Included in the current spending forecast is the Government’s decision to phase out grants that compensate the BBC for the licence fee revenue forgone by requiring it to provide free TV licences for those aged 75 and over. The licence fee is a tax in the National Accounts. Provision of free TV licences is therefore in effect a tax relief, so it does not affect overall public spending. DWP currently compensates the BBC fully for that forgone revenue, so that BBC income is unaffected. As the current arrangement is an intra-public sector transfer, spending and borrowing are also unaffected. However, the Government will begin to withdraw this funding gradually from 2018-19, with the BBC bearing the full cost of the change by 2020-21. This has the effect of reducing current AME spending by the BBC, relative to a situation where it was still fully compensated.

    The small amount of BBC capital spending is aligned to the BBC’s capital spending plan, which is relatively flat over the forecast period (at between £0.1 and £0.2 billion a year).

    Main forecast determinants

    The main determinants driving our receipts and spending forecast are:

    • CPI inflation: the licence fee was frozen for the previous charter period (up to 2016-17), but thereafter is assumed to rise in line with our CPI inflation forecast. This additional receipts income is assumed to finance current expenditure (since capital expenditure is forecast in line with the BBC’s capital spending plan); and
    • households: the projected number of UK households, which reflects the latest ONS 2014-based principal population projections.

    Main forecast judgements

    The forecast for both spending and receipts is commissioned from the BBC directly given the BBC’s expertise in this area. The key forecast assumption that we focus on is the proportion of households expected to pay the licence fee, which drives the receipts forecast and, by assumption, the current spending forecast. This proportion has been on a downward trend, which we assume will persist over the forecast period despite requiring households consuming non-live content via iPlayer to purchase a licence.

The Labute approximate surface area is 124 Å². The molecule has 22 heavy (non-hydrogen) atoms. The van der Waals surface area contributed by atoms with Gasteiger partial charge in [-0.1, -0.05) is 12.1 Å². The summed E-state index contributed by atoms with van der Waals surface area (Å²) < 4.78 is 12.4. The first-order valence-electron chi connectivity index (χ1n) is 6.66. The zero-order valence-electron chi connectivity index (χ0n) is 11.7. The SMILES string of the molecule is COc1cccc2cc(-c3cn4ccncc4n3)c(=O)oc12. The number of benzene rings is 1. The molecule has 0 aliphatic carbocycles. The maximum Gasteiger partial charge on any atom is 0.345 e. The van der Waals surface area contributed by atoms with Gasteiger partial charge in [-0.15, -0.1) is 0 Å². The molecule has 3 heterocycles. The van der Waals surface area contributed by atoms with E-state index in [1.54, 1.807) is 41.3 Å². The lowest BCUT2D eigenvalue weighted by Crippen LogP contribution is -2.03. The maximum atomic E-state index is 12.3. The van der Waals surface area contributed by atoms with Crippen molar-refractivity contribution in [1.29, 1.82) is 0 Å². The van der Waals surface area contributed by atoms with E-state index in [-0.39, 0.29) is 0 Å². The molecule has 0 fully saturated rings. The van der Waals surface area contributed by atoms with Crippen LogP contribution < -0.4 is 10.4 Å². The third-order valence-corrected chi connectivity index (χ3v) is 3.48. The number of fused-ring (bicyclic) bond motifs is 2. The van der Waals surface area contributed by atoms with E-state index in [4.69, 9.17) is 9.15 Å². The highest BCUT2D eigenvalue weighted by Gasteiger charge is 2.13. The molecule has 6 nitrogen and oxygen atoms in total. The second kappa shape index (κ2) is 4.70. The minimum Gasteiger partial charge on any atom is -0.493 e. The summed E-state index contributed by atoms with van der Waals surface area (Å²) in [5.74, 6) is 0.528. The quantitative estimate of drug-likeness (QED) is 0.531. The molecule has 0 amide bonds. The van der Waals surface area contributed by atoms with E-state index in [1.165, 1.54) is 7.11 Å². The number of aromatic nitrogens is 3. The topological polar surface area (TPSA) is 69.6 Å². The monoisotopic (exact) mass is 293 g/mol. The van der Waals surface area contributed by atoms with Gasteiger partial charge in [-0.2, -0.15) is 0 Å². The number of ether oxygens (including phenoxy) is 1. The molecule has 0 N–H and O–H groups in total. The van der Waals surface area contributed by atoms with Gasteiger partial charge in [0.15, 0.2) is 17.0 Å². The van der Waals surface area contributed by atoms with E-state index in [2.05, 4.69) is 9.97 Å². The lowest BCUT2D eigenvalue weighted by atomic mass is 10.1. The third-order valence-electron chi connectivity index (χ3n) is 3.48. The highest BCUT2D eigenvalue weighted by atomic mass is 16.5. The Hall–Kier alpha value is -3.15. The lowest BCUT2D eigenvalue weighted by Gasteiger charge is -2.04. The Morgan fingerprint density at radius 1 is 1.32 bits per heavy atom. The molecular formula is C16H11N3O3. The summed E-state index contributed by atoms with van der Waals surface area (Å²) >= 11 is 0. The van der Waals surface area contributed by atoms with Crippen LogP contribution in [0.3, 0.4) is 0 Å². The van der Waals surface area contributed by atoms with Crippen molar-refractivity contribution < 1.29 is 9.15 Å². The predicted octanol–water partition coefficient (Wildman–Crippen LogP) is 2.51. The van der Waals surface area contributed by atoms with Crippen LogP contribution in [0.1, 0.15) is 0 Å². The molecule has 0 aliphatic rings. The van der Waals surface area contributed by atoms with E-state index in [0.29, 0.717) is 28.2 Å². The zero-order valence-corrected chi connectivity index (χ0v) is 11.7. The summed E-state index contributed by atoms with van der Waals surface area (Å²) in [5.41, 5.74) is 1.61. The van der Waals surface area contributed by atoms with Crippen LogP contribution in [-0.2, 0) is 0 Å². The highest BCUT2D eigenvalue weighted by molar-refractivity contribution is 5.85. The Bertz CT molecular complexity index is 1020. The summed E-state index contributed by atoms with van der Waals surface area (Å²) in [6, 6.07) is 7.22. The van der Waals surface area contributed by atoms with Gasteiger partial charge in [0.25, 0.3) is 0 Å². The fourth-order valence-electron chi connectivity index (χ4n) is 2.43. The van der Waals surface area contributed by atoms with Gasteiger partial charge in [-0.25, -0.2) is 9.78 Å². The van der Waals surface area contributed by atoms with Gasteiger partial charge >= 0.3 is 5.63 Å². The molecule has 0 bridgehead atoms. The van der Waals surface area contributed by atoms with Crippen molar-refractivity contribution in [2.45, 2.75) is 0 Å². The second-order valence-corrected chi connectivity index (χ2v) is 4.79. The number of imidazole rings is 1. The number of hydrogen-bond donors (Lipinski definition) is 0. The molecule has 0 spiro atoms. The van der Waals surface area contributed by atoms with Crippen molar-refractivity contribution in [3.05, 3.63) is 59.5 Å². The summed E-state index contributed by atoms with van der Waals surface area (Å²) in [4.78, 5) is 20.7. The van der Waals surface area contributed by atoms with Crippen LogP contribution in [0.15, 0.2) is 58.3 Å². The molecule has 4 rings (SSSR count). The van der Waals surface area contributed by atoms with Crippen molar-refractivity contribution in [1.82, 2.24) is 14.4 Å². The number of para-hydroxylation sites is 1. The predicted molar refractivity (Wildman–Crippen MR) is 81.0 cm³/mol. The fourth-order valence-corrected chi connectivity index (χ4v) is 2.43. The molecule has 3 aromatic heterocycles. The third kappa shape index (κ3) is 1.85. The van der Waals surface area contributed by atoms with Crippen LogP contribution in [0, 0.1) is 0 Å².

Back to top

  • Previous forecasts

    BBC spending is linked to licence fee income, so spending forecast revisions are largely driven by revised licence fee forecasts. The main sources of forecast-to-forecast revision in the licence fee income forecast are changes in our forecasts for CPI inflation and of the number of UK households, and the assumed proportion of households paying the licence fee.

    Policy changes can also have a significant effect. The big revision to BBC spending between June 2010 and November 2010 reflected the announcement of the licence fee freeze and cuts to the BBC budget in the 2010 Spending Review. At the same time funding for the BBC World Service was transferred from the Foreign and Commonwealth Office to the BBC, alongside a number of other changes in funding arrangements.

    The spending forecast is also affected by BBC efficiency saving plans. In 2007 the BBC announced plans to make 20 per cent efficiency savings by the end of December 2016, known as ‘Delivering Quality First’. Further spending cuts were announced in line with the 2010 Spending Review. The volatility of previous forecasts reflects changes in assumptions about the pace at which these savings would be delivered. As the programme was being rolled out, assumptions on current costs were refined, some savings were delivered earlier or later than planned and the spending plans were adjusted accordingly. In a similar manner, initial forecasts for BBC expenditure from 2017-18 assumed that all reserves would be depleted by the end of the previous charter and that all future licence fee income would finance spending. These forecasts were revised as the renewal of the charter approached and the new financial arrangements became clearer. Other timing uncertainties include income and spending items that are related to investment cycles, pension deficit repayments and major sports and other similar events.